As you know, we’re big fans of Menije Boduryan and we know you’ve worked with her quite a bit as well. We’d love to hear about your experience working with Menije. What types of clients would benefit most by working with her and what kind of experience and/or benefits can they expect when working with Menije?
I first met “Dr. B.” as we called her, when she was hired as a primary therapist in the residential inpatient and outpatient treatment facility. A new and rapidly growing treatment center, we had an excellent group of therapists who treated the clients. In residential treatment, there were 6-8 clients who began their detox and recovery process living in a large estate home in Calabasas, Ca.
When Dr. B first came to work at the treatment center, I thought to myself, “OMGosh, she is so poised and has so much knowledge and felt a bit intimated at her title and experience. However withing a day’s time, her warmth, support and connection to me as a clinician created not only a good friendship but I was inspired by her leadership and knowledge. I remember many days thanking her for her support and friendship as I told her how I felt when she first came to the treatment center. Providing a safe place as a colleague, I realized how good each client who was assigned to her must feel. Very safe, heard and willing to work on the goals in their treatment. Developing an awareness of accomplishments is one of her means of inspiring clients to continue forward in their path towards well being.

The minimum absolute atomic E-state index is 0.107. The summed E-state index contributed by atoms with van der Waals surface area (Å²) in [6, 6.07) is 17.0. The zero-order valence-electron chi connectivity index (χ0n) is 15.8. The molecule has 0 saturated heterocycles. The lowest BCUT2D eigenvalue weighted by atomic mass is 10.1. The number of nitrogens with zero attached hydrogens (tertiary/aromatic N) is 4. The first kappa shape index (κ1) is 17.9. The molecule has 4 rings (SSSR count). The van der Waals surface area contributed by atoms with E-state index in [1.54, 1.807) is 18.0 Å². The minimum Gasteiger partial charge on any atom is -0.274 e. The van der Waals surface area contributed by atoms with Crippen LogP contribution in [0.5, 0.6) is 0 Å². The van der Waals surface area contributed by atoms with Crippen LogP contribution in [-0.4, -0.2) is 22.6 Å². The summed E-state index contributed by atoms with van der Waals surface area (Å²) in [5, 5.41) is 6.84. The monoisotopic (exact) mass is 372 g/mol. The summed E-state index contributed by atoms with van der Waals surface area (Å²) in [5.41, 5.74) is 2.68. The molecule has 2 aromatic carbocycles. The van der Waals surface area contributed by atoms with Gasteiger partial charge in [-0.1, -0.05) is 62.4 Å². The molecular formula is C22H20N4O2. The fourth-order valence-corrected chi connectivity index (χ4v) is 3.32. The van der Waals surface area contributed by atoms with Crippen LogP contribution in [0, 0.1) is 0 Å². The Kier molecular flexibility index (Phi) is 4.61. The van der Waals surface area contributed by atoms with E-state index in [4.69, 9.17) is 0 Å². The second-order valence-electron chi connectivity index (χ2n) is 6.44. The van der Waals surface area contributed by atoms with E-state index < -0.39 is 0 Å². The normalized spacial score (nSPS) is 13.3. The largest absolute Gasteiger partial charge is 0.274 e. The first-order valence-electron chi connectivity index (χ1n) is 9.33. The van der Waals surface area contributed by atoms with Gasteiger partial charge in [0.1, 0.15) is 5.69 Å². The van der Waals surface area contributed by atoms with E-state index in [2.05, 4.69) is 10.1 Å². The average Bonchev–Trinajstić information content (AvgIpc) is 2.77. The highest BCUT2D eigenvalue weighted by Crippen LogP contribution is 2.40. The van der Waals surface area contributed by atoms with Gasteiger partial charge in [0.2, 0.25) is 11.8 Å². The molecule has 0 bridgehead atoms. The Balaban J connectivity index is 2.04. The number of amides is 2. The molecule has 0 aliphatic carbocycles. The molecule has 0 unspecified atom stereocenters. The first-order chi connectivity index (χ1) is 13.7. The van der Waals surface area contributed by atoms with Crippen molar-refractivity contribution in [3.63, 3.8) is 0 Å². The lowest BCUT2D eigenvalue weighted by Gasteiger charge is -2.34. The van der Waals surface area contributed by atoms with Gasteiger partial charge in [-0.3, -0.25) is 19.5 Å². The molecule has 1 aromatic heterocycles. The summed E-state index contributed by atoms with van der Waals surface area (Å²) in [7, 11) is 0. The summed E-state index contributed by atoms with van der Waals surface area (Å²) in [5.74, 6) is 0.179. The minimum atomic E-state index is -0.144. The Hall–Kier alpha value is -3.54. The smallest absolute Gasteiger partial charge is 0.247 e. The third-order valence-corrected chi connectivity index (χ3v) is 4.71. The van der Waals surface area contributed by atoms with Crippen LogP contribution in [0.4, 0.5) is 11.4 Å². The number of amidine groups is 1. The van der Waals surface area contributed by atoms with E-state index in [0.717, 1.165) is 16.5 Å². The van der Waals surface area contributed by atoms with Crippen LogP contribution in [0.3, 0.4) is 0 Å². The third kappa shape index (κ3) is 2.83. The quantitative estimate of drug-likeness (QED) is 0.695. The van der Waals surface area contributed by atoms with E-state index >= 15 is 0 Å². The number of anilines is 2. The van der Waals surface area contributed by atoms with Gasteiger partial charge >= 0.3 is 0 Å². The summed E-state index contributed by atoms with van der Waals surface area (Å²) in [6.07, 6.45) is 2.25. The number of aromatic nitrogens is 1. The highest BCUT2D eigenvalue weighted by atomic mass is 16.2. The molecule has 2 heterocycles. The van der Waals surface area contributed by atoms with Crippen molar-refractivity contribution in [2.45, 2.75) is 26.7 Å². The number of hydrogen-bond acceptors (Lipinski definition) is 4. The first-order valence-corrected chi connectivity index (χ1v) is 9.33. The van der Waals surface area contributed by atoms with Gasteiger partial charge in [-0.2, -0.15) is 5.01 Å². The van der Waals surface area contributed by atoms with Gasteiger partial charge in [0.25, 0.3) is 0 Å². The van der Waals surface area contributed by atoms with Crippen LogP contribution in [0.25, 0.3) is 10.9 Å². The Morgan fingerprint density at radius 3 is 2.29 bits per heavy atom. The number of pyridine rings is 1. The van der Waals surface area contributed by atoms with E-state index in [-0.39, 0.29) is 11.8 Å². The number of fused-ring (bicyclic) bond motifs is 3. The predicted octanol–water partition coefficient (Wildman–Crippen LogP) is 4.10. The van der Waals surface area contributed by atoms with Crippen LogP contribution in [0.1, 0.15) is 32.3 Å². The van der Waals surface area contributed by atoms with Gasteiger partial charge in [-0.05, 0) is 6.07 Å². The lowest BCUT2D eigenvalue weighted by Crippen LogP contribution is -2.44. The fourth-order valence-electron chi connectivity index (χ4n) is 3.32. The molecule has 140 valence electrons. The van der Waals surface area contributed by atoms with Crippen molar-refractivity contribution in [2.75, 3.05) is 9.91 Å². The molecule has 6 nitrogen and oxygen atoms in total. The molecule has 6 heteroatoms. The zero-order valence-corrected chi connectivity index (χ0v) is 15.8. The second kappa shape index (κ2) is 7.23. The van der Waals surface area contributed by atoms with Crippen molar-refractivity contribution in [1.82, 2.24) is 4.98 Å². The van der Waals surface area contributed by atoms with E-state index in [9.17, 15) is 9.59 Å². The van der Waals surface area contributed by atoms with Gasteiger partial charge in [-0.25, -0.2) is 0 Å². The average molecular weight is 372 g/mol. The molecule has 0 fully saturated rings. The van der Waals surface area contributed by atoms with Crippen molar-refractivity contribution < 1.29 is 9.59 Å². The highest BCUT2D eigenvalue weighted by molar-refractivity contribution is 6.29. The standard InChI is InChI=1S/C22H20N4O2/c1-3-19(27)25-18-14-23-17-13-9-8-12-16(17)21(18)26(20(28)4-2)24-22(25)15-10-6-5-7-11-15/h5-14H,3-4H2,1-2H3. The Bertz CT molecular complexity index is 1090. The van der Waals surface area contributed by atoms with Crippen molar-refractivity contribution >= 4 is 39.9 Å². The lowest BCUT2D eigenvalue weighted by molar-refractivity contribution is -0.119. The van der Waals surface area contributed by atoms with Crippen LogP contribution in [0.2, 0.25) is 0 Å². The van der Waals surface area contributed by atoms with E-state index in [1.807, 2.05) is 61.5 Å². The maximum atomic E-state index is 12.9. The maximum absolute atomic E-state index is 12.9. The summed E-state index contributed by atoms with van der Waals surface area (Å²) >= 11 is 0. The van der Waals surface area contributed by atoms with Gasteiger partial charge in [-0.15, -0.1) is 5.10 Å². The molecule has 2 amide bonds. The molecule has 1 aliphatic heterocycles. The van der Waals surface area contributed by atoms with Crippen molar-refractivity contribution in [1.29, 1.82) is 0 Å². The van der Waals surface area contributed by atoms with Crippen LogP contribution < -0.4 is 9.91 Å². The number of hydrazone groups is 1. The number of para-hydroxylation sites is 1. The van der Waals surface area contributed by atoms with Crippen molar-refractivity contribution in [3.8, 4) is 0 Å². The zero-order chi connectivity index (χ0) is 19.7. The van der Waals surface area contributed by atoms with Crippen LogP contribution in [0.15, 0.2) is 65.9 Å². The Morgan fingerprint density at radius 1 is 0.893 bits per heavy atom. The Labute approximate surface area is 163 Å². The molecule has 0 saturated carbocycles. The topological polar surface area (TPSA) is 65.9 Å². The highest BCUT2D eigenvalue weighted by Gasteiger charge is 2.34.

The clients loved her as she would challenge them with her directness and also provided positive strengths when they were unable to cope with shame and depression which often is part of the recovery process. Dr. B and I would sit at the end of the day in one of the offices and discuss our groups, and she provided much leadership in her thoughts and ideas about each client regardless of other clinicians who may have other ideas. Doing 4-5 group sessions each day, we then had clients assigned to us to follow from inpatient to outpatient and discharge providing an aftercare plan.
Sharing ideas for interventions during the group process and coordinating and building upon each other’s group is only one of her talents. Dr. B supported her insights with evidence and could respectfully discuss aspects of cases and arrive at common treatment interventions. Putting clients first and discussing behaviors, attitudes and feelings and making each individual special in their treatment goals. Dr. B identified both short and long term objectives and a depth of understanding of personal relapse triggers and developed individualized treatment strategies for each of her clients. Dr. B. put in many hours of time to work on treatment plans and client needs. Dr. B moved rapidly from primary therapist to Clinical Director of one of the growing facilities. There she led the team, quite a difficult challenge to balance and manage the client needs, insurance requirements, financial requirements and those of owners who may not understand the ethical requirements of a clinician. Dr. B. was and is well liked and well respected, setting firm and fair boundaries with clients, and managing and directing other clinicians in the same aspects.
Looking back, is there a memory or experience from childhood that you are particularly grateful for?
Growing up in the Midwest and feeling the family atmosphere and safety and then being able to dream about a life in California, and making that dream happen. Experiencing such culture changes from Ohio’s’ life of making smores, family picnics, and catching lightning bugs to experiencing the beauty of the Malibu coast, great music and food, beautiful mountains and the diversity of so many different cultures!